Clara decides to take on a male form, as a new layer of temporary fun and exploration.

The pair again revisit the transformation facility. Clara takes on the enhanced masculine shape that Lance-cum-Lancea left behind, naming herself (what else?) Lance, and the pair of them receive new mental conditioning. Clara-cum-Lance cements her new masculine identity and ease in her new body, and Lance-cum-Lancea…makes herself heterosexual for him.

In our world, that is called “conversion therapy” and the more benevolent governments of our planet are working on making it illegal or already have. That it could be deployed here to facilitate erotic storytelling without a hint of self-awareness is…chilling. It is a glaring reminder that most stories of this kind are not meant for queer people to see or enjoy, even when we feature in them. If nothing else, a queer(er) version of this transformation premise might have left Lancea’s old attractions intact and simply added new ones.

Like the previous conditioning, it is not instantaneous, but it, too, succeeds. Lance and Lancea ease into and then enthusiastically inhabit their new roles, each a little worried that they are losing their old selves to this “temporary” experiment, each plowing ahead anyway. They trade homes, they remain a couple, and Lance continues to be the primary motivating force, pushing the pair forward toward new explorations. Lancea’s reticence ends up being a dominant motif in the entire story, as she is pulled into each new step by her body’s urges and Lance’s urging. Clara-cum-Lance’s assertive personality reaches new, almost domineering heights in Lance, confidence she wasn’t exactly missing before but which is on powerful display as the experiment continues. The pair hint at taking on new jobs with Iris’s company and the possibility of exploring other partners after an office party, and the story ends a bit abruptly when Lancea and Lance finally consummate their relationship in their new forms, seemingly affirming that they no longer intend to resume their former lives. (The abruptness is because this story helps set up a larger continuity of similar stories rather than standing alone.)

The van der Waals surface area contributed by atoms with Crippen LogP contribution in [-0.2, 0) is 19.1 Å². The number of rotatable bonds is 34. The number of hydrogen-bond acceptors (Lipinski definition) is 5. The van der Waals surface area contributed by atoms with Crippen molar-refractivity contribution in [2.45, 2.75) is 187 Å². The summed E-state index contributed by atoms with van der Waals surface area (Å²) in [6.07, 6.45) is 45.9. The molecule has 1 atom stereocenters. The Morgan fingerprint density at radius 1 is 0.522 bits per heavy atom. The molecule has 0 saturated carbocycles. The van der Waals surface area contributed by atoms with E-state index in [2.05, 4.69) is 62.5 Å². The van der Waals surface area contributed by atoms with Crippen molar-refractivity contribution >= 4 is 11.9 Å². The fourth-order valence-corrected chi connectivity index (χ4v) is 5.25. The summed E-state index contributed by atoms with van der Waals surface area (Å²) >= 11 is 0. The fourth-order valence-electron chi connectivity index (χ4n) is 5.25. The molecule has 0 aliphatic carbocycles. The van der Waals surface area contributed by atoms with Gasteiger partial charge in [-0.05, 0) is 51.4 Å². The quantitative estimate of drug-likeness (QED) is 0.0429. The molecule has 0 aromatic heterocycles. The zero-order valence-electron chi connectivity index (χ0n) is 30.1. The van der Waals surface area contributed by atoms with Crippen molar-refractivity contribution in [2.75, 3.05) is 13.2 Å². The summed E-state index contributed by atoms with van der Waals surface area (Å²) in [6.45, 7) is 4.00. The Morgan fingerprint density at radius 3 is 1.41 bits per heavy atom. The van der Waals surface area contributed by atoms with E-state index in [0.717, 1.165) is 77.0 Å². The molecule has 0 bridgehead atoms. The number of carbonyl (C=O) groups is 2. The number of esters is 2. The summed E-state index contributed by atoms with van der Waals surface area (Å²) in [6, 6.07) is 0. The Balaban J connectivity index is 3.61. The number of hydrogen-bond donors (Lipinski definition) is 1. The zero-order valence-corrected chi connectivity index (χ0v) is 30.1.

On its face, this is an astonishingly ignorant piece of storytelling. It literally contains a machine that can make a gay woman straight and reset trans people’s gender identities to make them cis, the fever dream of those anti-gay and anti-trans ideologues that can at least imagine that we exist. In this read, it is only the fact that erotica speaks to primal needs and urges within people, things that are often not palatable in polite company and which are often connected to trauma, that keeps me from condemning its very existence, even as I occasionally revisit parts of that first sex scene for my own gratification. And even this much sympathy is strained when I notice that this author has three distinct fictions on the same site featuring a high-powered white man being transformed into a low-income Hispanic woman for fun and glory.

But there’s another read. File off the potentially coercive aspects, make the mental conditioning more freedom to be oneself and a fast-track toward the ease in one’s own skin that transition can take years to provide, add in the almost-always-missing acknowledgement that trans people even exist, and we get an altogether different story. In this mild reskin, the original Lance is so discontent with his life because he is a closeted trans woman and so inept at attracting women because his most honest attractions aren’t aimed at women. Clara, in turn, is so aghast at Lancea’s bedroom suggestions and so eager to embrace a masculine life because this is her accepting that she is a trans man. The transformation devices grant these two trans people the possibility to not only find themselves, but find each other, with all the techno-magical aplomb that these stories can offer. Their romance becomes much sweeter now, still a bit off for my tastes thanks to Clara-cum-Lance’s constant pressure but no longer premised on being mind- and body-altered into apparent heteronormativity.

Most stories in this genre have this tension. This kind of transformation fiction, close cousin of “sissification” fantasies, invites trans and queer reads but almost invariably leaves them on the doorstep in favor of unpleasant subtext and disturbing text. But few exhibit, embrace, and embody that tension more deeply than “Life Warp Opportunity,” and even as I find other fiction in and out of this genre better suited to my tastes, I keep coming back to this one because I can’t look away from the spectacular train wreck of it. It could have been so beautiful, and instead it’s…this.

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Biology, Linguistics, and the Folly of Two Fri, 30 Jul 2021 15:24:50 +0000 The post Biology, Linguistics, and the Folly of Two appeared first on The Perfumed Void.